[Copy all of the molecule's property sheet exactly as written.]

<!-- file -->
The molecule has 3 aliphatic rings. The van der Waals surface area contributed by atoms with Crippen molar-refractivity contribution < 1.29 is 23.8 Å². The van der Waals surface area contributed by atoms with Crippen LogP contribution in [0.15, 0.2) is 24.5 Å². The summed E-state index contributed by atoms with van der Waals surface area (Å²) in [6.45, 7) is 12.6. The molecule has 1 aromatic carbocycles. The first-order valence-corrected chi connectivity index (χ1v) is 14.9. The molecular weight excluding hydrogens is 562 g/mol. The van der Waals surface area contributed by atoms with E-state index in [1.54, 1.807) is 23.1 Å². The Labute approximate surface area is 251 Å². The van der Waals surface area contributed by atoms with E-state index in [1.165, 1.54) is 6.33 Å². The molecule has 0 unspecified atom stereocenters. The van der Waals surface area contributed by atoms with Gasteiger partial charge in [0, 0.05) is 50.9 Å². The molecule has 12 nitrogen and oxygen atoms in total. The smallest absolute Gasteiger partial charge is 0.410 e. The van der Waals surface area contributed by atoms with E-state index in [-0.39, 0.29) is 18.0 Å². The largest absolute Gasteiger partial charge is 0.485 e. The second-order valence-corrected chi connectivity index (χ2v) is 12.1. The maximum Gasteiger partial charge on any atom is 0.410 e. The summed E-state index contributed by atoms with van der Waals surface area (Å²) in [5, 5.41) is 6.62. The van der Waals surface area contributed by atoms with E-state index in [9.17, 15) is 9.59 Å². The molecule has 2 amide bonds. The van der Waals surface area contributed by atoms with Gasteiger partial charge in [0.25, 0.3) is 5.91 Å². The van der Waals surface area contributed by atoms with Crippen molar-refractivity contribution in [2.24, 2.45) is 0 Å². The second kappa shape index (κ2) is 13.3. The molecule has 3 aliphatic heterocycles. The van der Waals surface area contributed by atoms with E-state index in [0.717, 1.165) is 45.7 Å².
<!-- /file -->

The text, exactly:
The molecule has 3 aliphatic rings. The van der Waals surface area contributed by atoms with Crippen molar-refractivity contribution < 1.29 is 23.8 Å². The van der Waals surface area contributed by atoms with Crippen LogP contribution in [0.15, 0.2) is 24.5 Å². The summed E-state index contributed by atoms with van der Waals surface area (Å²) in [6.45, 7) is 12.6. The molecule has 1 aromatic carbocycles. The first-order valence-corrected chi connectivity index (χ1v) is 14.9. The molecular weight excluding hydrogens is 562 g/mol. The van der Waals surface area contributed by atoms with E-state index in [1.54, 1.807) is 23.1 Å². The Labute approximate surface area is 251 Å². The van der Waals surface area contributed by atoms with E-state index in [1.165, 1.54) is 6.33 Å². The molecule has 0 unspecified atom stereocenters. The van der Waals surface area contributed by atoms with Gasteiger partial charge in [0, 0.05) is 50.9 Å². The molecule has 12 nitrogen and oxygen atoms in total. The smallest absolute Gasteiger partial charge is 0.410 e. The van der Waals surface area contributed by atoms with E-state index in [-0.39, 0.29) is 18.0 Å². The largest absolute Gasteiger partial charge is 0.485 e. The second-order valence-corrected chi connectivity index (χ2v) is 12.1. The maximum Gasteiger partial charge on any atom is 0.410 e. The summed E-state index contributed by atoms with van der Waals surface area (Å²) in [5, 5.41) is 6.62. The van der Waals surface area contributed by atoms with E-state index in [9.17, 15) is 9.59 Å². The molecule has 2 amide bonds. The van der Waals surface area contributed by atoms with Gasteiger partial charge in [0.25, 0.3) is 5.91 Å². The van der Waals surface area contributed by atoms with Crippen molar-refractivity contribution in [2.24, 2.45) is 0 Å². The second kappa shape index (κ2) is 13.3. The molecule has 3 aliphatic heterocycles. The van der Waals surface area contributed by atoms with E-state index in [0.717, 1.165) is 45.7 Å².